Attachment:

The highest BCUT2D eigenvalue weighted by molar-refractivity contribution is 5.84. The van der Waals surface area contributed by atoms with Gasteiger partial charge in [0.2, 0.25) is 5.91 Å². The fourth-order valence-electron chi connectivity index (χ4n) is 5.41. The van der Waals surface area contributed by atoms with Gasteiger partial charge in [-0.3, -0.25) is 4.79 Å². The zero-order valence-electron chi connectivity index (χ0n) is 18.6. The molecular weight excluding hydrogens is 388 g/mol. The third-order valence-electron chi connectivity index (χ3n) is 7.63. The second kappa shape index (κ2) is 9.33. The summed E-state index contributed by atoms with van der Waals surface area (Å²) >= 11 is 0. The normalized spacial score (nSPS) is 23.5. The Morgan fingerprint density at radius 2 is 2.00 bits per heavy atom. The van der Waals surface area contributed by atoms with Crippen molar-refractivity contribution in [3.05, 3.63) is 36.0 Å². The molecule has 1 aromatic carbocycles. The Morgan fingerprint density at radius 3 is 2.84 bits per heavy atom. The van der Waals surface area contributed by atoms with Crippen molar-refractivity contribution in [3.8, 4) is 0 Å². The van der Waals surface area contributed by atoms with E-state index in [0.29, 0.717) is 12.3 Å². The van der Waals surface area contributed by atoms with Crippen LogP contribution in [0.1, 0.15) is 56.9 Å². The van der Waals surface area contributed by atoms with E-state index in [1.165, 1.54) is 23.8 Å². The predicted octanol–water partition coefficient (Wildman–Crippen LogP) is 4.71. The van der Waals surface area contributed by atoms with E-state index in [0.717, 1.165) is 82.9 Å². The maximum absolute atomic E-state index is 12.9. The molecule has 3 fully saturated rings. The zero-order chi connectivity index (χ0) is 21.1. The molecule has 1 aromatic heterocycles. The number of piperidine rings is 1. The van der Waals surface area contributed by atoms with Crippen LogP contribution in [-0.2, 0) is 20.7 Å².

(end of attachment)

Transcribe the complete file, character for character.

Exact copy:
The highest BCUT2D eigenvalue weighted by molar-refractivity contribution is 5.84. The van der Waals surface area contributed by atoms with Gasteiger partial charge in [0.2, 0.25) is 5.91 Å². The fourth-order valence-electron chi connectivity index (χ4n) is 5.41. The van der Waals surface area contributed by atoms with Gasteiger partial charge in [-0.3, -0.25) is 4.79 Å². The zero-order valence-electron chi connectivity index (χ0n) is 18.6. The molecular weight excluding hydrogens is 388 g/mol. The third-order valence-electron chi connectivity index (χ3n) is 7.63. The second kappa shape index (κ2) is 9.33. The summed E-state index contributed by atoms with van der Waals surface area (Å²) >= 11 is 0. The normalized spacial score (nSPS) is 23.5. The Morgan fingerprint density at radius 2 is 2.00 bits per heavy atom. The van der Waals surface area contributed by atoms with Crippen molar-refractivity contribution in [3.05, 3.63) is 36.0 Å². The molecule has 1 aromatic carbocycles. The Morgan fingerprint density at radius 3 is 2.84 bits per heavy atom. The van der Waals surface area contributed by atoms with Crippen molar-refractivity contribution in [3.8, 4) is 0 Å². The van der Waals surface area contributed by atoms with E-state index in [0.29, 0.717) is 12.3 Å². The van der Waals surface area contributed by atoms with Crippen LogP contribution in [0.1, 0.15) is 56.9 Å². The van der Waals surface area contributed by atoms with E-state index in [1.165, 1.54) is 23.8 Å². The predicted octanol–water partition coefficient (Wildman–Crippen LogP) is 4.71. The van der Waals surface area contributed by atoms with E-state index in [0.717, 1.165) is 82.9 Å². The maximum absolute atomic E-state index is 12.9. The molecule has 3 fully saturated rings. The zero-order chi connectivity index (χ0) is 21.1. The molecule has 1 aromatic heterocycles. The number of piperidine rings is 1. The van der Waals surface area contributed by atoms with Crippen LogP contribution in [-0.2, 0) is 20.7 Å².